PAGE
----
MANILA, Philippines (AP) — The Latest on summit of Association of Southeast Asian Nations leaders in Manila (all times local):
Philippines President Rodrigo Duterte suggested Saturday to his American counterpart to back out from an intensifying standoff with North Korea not in surrender but to avoid risking a nuclear "holocaust" that could affect Asia immensely.
Duterte said in a news conference after hosting an annual summit of Southeast Asian leaders in Manila that he would ask President Donald Trump, who he said he was expecting to call him later Saturday "to see to it that there is no war because my region will suffer immensely."
The Philippine leader did not explain why Trump planned to call him.
Duterte said: "It would be good for America to just restrain a little bit and if I were President Trump, I'll just back out, not really in surrender and retreat, but just to let the guy realize that, 'ah, please do not do it.'"
He said says that as the global power and more responsible nation, the U.S. should be prudent and not play into the provocations of North Korea's leader. He said: "It behooves upon America, who wields the biggest stick, just to really be prudent and patient. We know that we are playing with somebody who relishes letting go of his missiles and everything."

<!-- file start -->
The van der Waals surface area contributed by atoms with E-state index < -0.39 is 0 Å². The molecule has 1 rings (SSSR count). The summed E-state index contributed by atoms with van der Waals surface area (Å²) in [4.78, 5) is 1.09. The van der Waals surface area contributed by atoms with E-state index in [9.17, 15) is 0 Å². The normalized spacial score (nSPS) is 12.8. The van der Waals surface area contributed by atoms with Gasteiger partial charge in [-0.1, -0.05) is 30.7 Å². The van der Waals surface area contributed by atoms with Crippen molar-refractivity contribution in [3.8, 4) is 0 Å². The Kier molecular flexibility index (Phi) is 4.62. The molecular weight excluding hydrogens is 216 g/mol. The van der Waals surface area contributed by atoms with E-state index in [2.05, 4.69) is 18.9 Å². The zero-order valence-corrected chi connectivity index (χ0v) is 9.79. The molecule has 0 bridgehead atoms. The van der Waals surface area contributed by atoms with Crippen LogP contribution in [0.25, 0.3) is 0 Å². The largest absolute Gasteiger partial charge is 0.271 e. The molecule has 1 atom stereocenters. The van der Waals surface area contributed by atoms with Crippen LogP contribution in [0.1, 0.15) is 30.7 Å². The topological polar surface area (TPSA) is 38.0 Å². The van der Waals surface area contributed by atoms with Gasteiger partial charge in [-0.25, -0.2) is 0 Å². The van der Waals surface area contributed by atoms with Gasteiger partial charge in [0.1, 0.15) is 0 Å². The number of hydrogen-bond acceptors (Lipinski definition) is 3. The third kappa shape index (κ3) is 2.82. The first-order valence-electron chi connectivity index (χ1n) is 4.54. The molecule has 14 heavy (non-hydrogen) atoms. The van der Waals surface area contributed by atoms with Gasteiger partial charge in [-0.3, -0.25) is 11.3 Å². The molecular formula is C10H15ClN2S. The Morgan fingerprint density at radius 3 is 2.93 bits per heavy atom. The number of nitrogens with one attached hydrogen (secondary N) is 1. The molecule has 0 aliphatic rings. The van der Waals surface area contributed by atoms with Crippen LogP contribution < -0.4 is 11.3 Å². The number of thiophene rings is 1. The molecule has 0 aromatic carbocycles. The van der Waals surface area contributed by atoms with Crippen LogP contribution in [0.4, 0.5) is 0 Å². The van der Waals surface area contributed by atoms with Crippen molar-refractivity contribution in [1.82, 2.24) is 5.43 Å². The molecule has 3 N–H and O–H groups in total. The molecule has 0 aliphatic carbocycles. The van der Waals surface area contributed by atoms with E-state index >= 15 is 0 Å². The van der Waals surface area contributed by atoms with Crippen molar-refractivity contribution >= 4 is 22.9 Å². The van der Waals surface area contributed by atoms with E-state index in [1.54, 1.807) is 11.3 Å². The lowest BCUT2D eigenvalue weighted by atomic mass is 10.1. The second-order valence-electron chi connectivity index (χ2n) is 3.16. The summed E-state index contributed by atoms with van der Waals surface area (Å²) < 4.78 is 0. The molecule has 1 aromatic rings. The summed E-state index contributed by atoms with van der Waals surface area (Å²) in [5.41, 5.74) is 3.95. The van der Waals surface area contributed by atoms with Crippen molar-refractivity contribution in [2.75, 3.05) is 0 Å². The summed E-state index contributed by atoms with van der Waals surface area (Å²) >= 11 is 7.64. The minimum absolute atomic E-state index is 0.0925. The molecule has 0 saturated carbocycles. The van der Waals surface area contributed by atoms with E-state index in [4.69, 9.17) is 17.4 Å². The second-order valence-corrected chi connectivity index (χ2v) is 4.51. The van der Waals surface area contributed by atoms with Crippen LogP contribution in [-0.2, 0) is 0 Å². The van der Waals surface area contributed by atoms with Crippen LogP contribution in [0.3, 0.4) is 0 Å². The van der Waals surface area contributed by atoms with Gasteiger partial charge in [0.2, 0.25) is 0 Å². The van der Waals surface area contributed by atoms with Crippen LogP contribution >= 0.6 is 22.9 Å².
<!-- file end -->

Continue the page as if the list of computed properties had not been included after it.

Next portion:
Alarm over North Korea's nuclear ambitions and intensifying standoff with the Trump administration was high on the agenda of the ASEAN summit.
Southeast Asian leaders sat down with regional lawmakers for talks that Philippine President Rodrigo Duterte says reflect the commitment of member states to building the ASEAN community.
Duterte says the ASEAN lnter-Parliamentary Assembly "plays an integral role in ensuring that the regional agreements are carried out and implemented at the national level so that the benefits of integration are felt by our people in the region."
Duterte made the comments during an opening statement before the meeting was closed to the media.
He said leaders are interested in hearing the lawmakers' views on a number of issues integral to efforts in realizing a fully integrated community.
Southeast Asian leaders have concluded their closed-door retreat in Manila's ornate Coconut Palace and have started a meeting with lawmakers from the region.
Known to abhor formalities, Philippine President Rodrigo Duterte had rolled up the sleeves of his formal barong shirt as he led his ASEAN peers at the gathering.
Before their lunch, the 10 leaders posed for their traditional linked-arms photo in front of the palace, which used to house the office of the vice president.
In a speech earlier in the day at the summit opening, Duterte made an oblique swipe at Western governments, asking them not to meddle in the affairs of regional countries.